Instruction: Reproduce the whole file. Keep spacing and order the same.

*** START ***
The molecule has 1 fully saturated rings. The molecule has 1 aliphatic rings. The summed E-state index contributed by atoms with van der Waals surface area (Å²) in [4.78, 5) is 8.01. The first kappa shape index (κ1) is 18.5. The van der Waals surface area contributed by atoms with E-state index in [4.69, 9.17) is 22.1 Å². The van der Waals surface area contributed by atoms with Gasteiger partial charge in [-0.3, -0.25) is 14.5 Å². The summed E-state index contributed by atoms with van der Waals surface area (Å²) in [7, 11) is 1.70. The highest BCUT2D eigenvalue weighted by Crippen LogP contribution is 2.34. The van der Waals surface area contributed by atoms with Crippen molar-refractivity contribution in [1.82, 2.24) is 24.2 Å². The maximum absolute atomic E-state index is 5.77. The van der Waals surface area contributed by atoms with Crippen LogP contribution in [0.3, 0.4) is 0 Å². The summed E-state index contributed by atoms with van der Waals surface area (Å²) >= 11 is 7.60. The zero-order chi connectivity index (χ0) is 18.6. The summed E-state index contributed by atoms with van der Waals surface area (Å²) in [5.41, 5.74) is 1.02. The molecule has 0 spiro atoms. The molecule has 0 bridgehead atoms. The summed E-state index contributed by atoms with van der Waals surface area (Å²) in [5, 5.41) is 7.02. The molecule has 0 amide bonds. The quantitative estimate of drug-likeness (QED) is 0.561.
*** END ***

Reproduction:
The molecule has 1 fully saturated rings. The molecule has 1 aliphatic rings. The summed E-state index contributed by atoms with van der Waals surface area (Å²) in [4.78, 5) is 8.01. The first kappa shape index (κ1) is 18.5. The van der Waals surface area contributed by atoms with E-state index in [4.69, 9.17) is 22.1 Å². The van der Waals surface area contributed by atoms with Gasteiger partial charge in [-0.3, -0.25) is 14.5 Å². The summed E-state index contributed by atoms with van der Waals surface area (Å²) in [7, 11) is 1.70. The highest BCUT2D eigenvalue weighted by Crippen LogP contribution is 2.34. The van der Waals surface area contributed by atoms with Crippen molar-refractivity contribution in [1.82, 2.24) is 24.2 Å². The maximum absolute atomic E-state index is 5.77. The van der Waals surface area contributed by atoms with Crippen LogP contribution in [0.3, 0.4) is 0 Å². The summed E-state index contributed by atoms with van der Waals surface area (Å²) >= 11 is 7.60. The zero-order chi connectivity index (χ0) is 18.6. The summed E-state index contributed by atoms with van der Waals surface area (Å²) in [5.41, 5.74) is 1.02. The molecule has 0 spiro atoms. The molecule has 0 bridgehead atoms. The summed E-state index contributed by atoms with van der Waals surface area (Å²) in [5, 5.41) is 7.02. The molecule has 0 amide bonds. The quantitative estimate of drug-likeness (QED) is 0.561.